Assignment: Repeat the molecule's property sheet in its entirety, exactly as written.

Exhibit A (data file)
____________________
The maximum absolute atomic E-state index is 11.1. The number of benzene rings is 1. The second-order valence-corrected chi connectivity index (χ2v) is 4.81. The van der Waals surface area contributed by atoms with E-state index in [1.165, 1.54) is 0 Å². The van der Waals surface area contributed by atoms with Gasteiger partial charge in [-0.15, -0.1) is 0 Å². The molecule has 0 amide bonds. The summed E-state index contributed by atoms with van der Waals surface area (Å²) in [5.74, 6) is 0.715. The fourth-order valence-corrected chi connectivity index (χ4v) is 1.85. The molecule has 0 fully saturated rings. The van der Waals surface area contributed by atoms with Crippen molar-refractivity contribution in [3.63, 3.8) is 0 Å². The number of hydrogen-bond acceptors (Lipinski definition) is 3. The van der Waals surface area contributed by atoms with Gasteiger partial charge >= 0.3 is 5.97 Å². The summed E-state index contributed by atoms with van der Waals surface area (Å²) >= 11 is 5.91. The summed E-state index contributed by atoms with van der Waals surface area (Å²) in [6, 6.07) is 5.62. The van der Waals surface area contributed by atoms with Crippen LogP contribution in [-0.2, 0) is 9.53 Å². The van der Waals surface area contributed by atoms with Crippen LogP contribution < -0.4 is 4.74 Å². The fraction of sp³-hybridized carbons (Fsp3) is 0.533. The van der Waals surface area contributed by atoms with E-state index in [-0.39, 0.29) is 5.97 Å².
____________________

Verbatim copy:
The maximum absolute atomic E-state index is 11.1. The number of benzene rings is 1. The second-order valence-corrected chi connectivity index (χ2v) is 4.81. The van der Waals surface area contributed by atoms with E-state index in [1.165, 1.54) is 0 Å². The van der Waals surface area contributed by atoms with Gasteiger partial charge in [-0.15, -0.1) is 0 Å². The molecule has 0 amide bonds. The summed E-state index contributed by atoms with van der Waals surface area (Å²) in [5.74, 6) is 0.715. The fourth-order valence-corrected chi connectivity index (χ4v) is 1.85. The molecule has 0 fully saturated rings. The van der Waals surface area contributed by atoms with Crippen molar-refractivity contribution in [3.63, 3.8) is 0 Å². The number of hydrogen-bond acceptors (Lipinski definition) is 3. The van der Waals surface area contributed by atoms with Gasteiger partial charge >= 0.3 is 5.97 Å². The summed E-state index contributed by atoms with van der Waals surface area (Å²) >= 11 is 5.91. The summed E-state index contributed by atoms with van der Waals surface area (Å²) in [6, 6.07) is 5.62. The van der Waals surface area contributed by atoms with Crippen LogP contribution in [-0.2, 0) is 9.53 Å². The van der Waals surface area contributed by atoms with Crippen LogP contribution < -0.4 is 4.74 Å². The fraction of sp³-hybridized carbons (Fsp3) is 0.533. The van der Waals surface area contributed by atoms with E-state index in [-0.39, 0.29) is 5.97 Å².